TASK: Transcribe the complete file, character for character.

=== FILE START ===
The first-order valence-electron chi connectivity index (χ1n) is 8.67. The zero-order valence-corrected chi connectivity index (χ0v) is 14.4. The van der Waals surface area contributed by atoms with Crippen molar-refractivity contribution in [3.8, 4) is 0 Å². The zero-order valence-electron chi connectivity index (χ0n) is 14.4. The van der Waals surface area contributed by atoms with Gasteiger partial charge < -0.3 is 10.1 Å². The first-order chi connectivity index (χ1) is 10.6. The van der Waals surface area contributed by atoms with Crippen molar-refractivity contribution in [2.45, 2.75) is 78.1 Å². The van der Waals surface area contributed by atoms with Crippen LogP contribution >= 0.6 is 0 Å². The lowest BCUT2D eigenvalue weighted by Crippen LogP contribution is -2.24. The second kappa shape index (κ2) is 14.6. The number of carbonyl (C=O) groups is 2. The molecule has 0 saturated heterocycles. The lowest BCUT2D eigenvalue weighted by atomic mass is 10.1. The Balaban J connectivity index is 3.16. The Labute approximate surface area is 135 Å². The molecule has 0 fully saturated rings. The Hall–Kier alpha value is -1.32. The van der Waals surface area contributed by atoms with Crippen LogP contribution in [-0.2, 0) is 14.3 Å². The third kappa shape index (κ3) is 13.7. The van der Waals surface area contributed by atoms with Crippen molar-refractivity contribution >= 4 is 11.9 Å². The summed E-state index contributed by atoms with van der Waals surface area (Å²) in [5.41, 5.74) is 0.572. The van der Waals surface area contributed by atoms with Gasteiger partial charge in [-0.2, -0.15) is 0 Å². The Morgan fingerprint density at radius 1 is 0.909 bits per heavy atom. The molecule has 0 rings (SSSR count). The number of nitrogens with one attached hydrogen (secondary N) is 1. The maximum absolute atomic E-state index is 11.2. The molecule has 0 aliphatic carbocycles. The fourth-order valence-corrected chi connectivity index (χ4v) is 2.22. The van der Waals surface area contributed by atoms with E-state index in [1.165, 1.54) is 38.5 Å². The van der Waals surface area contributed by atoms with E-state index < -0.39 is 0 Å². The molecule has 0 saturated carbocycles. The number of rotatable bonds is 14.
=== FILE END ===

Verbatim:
The first-order valence-electron chi connectivity index (χ1n) is 8.67. The zero-order valence-corrected chi connectivity index (χ0v) is 14.4. The van der Waals surface area contributed by atoms with Crippen molar-refractivity contribution in [3.8, 4) is 0 Å². The zero-order valence-electron chi connectivity index (χ0n) is 14.4. The van der Waals surface area contributed by atoms with Gasteiger partial charge < -0.3 is 10.1 Å². The first-order chi connectivity index (χ1) is 10.6. The van der Waals surface area contributed by atoms with Crippen molar-refractivity contribution in [2.45, 2.75) is 78.1 Å². The van der Waals surface area contributed by atoms with Crippen LogP contribution >= 0.6 is 0 Å². The lowest BCUT2D eigenvalue weighted by Crippen LogP contribution is -2.24. The second kappa shape index (κ2) is 14.6. The number of carbonyl (C=O) groups is 2. The molecule has 0 saturated heterocycles. The lowest BCUT2D eigenvalue weighted by atomic mass is 10.1. The Balaban J connectivity index is 3.16. The Labute approximate surface area is 135 Å². The molecule has 0 fully saturated rings. The Hall–Kier alpha value is -1.32. The van der Waals surface area contributed by atoms with Crippen LogP contribution in [-0.2, 0) is 14.3 Å². The third kappa shape index (κ3) is 13.7. The van der Waals surface area contributed by atoms with Crippen molar-refractivity contribution >= 4 is 11.9 Å². The summed E-state index contributed by atoms with van der Waals surface area (Å²) in [5.41, 5.74) is 0.572. The van der Waals surface area contributed by atoms with Gasteiger partial charge in [-0.2, -0.15) is 0 Å². The Morgan fingerprint density at radius 1 is 0.909 bits per heavy atom. The molecule has 0 rings (SSSR count). The number of nitrogens with one attached hydrogen (secondary N) is 1. The maximum absolute atomic E-state index is 11.2. The molecule has 0 aliphatic carbocycles. The fourth-order valence-corrected chi connectivity index (χ4v) is 2.22. The van der Waals surface area contributed by atoms with E-state index in [1.165, 1.54) is 38.5 Å². The van der Waals surface area contributed by atoms with E-state index < -0.39 is 0 Å². The molecule has 0 saturated carbocycles. The number of rotatable bonds is 14.